Drysuit trials (and some tribulations)

Pam in Palm Aleutian drysuitA couple of years ago, I mentioned on this blog the fact that Alan and I had each taken ownership of a Palm Aleutian drysuit. Being that sufficient time has now passed to form a valid assessment of their performance, it’s perhaps appropriate for me to share our findings. The drysuits have been in regular use over the past 2 years, probably being worn an average of once per week in the past year, although Alan had a bit of a break last winter due to injury. The suits have been subject to regular immersion through rescue (including rolling) practice, but no abuse. They are always rinsed thoroughly after each wearing.

After about six months, Alan noticed that his feet were constantly damp after a paddle.  Whilst on a camping trip last September, my neck seal split and we took this as an opportunity to send both drysuits back to Palm for neck seal replacement, and repair of Alan’s suit’s feet. Palm replaced both the neck seals and the feet on both dry suits in record time, charging only for the seals. The leakage that Alan had experienced was recognised as a design flaw and Palm are now using new, improved materials for the feet which they had duly attached to our suits.

Disturbing scenes

Disturbing scenes

Fast forward a year, and Alan’s drysuit  is experiencing leakage that is manifesting around the backside area, requiring a towel on the car seat on the way home to spare his blushes. A fellow Royal West club member kindly loaned him a sophisticated drysuit inflation device, involving a pump and several plastic bottles to allow testing of where the leak might be emanating from. In scenes reminiscent of a horror flick, anyone stumbling across our bathroom might have been alarmed to see us drowning our chubby (and headless) paddler “hostage”, but it was all in the interests of scientific research*. We then became fairly certain that leakage could be traced to the rear entry zip area.  It was not long after this that we noticed that the suit is, to our despair, delaminating substantially primarily in the middle back area, but also in small areas elsewhere. The delamination is visible as bubbly ripples where the top layer of the fabric is separated from the lower layers.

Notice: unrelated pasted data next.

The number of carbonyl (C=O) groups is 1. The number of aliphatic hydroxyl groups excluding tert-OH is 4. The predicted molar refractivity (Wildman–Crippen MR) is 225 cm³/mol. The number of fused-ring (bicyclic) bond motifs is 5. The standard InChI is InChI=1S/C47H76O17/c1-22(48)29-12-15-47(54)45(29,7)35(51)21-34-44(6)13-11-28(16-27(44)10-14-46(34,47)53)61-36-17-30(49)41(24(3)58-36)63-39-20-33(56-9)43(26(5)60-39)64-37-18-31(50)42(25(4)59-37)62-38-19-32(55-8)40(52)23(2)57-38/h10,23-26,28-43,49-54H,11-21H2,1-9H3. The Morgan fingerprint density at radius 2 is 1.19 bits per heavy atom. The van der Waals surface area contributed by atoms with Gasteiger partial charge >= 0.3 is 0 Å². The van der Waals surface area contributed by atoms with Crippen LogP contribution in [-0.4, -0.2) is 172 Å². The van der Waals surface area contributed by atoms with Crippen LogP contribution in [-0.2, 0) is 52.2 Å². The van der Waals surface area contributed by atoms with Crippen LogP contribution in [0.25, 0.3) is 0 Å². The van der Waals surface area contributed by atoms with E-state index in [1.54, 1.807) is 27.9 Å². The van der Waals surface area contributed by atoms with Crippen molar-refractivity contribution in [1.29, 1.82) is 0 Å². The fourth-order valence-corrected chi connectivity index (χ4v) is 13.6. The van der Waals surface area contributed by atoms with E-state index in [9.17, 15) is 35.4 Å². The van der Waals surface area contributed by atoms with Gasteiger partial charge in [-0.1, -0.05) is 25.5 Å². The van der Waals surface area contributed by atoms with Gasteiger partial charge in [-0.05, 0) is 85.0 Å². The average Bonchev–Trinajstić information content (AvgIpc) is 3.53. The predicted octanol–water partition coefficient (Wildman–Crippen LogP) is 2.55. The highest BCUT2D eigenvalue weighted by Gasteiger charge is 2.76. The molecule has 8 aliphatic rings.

Being that I have worn my suit a bit more than Alan has worn his, one would expect that it would have been showing greater signs of wear and tear. Aside from the neck seal, however, which needs replacing again, my suit has performed remarkably well with no leaks being detected. It too, however, is starting to show signs of delamination. Interestingly, Alan’s suit is much more faded than mine.

The Aleutian is not a cheap drysuit, so we are a little disappointed that, after 2 years – and well out of the one year warranty – we are now faced with the prospect of replacing ours. The need to replace the latex seals is entirely expected, but delamination seems  premature. Browsing online, we’ve discovered a few other folks with the same issues, eg here.

Rather than incurring continued repair bills, the more prudent thing might be to look for an alternative suit. We have now turned our attention to the Typhoon range and so far we have not heard or read anything bad about them. Their 3 year guarantee is also very attractive.

* No headless, chubby paddlers were harmed in the testing of this drysuit.